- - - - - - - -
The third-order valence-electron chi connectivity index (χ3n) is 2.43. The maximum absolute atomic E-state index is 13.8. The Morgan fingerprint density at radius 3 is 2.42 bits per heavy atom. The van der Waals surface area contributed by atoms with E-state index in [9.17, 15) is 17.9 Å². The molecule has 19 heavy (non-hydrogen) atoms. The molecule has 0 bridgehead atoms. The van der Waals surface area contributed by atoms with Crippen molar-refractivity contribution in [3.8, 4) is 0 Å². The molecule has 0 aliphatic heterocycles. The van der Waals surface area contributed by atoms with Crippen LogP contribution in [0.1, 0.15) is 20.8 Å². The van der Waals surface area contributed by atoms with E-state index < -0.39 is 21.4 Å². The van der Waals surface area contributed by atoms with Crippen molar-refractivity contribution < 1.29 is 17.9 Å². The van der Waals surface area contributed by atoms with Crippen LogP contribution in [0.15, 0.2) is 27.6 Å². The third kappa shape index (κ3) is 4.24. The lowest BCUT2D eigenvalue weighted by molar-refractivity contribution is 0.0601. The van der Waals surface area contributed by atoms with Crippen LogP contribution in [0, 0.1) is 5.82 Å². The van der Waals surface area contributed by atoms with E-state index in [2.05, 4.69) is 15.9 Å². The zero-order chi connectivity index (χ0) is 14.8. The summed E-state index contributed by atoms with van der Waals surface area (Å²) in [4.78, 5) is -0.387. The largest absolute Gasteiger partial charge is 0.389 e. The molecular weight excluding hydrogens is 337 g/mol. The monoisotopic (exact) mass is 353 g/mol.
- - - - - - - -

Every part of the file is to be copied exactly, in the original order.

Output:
The third-order valence-electron chi connectivity index (χ3n) is 2.43. The maximum absolute atomic E-state index is 13.8. The Morgan fingerprint density at radius 3 is 2.42 bits per heavy atom. The van der Waals surface area contributed by atoms with E-state index in [9.17, 15) is 17.9 Å². The molecule has 19 heavy (non-hydrogen) atoms. The molecule has 0 bridgehead atoms. The van der Waals surface area contributed by atoms with Crippen molar-refractivity contribution in [3.8, 4) is 0 Å². The molecule has 0 aliphatic heterocycles. The van der Waals surface area contributed by atoms with Crippen LogP contribution in [0.1, 0.15) is 20.8 Å². The van der Waals surface area contributed by atoms with E-state index < -0.39 is 21.4 Å². The van der Waals surface area contributed by atoms with Crippen molar-refractivity contribution < 1.29 is 17.9 Å². The van der Waals surface area contributed by atoms with Crippen LogP contribution in [0.15, 0.2) is 27.6 Å². The third kappa shape index (κ3) is 4.24. The lowest BCUT2D eigenvalue weighted by molar-refractivity contribution is 0.0601. The van der Waals surface area contributed by atoms with Crippen LogP contribution in [0, 0.1) is 5.82 Å². The van der Waals surface area contributed by atoms with E-state index in [2.05, 4.69) is 15.9 Å². The zero-order chi connectivity index (χ0) is 14.8. The summed E-state index contributed by atoms with van der Waals surface area (Å²) in [4.78, 5) is -0.387. The largest absolute Gasteiger partial charge is 0.389 e. The molecular weight excluding hydrogens is 337 g/mol. The monoisotopic (exact) mass is 353 g/mol.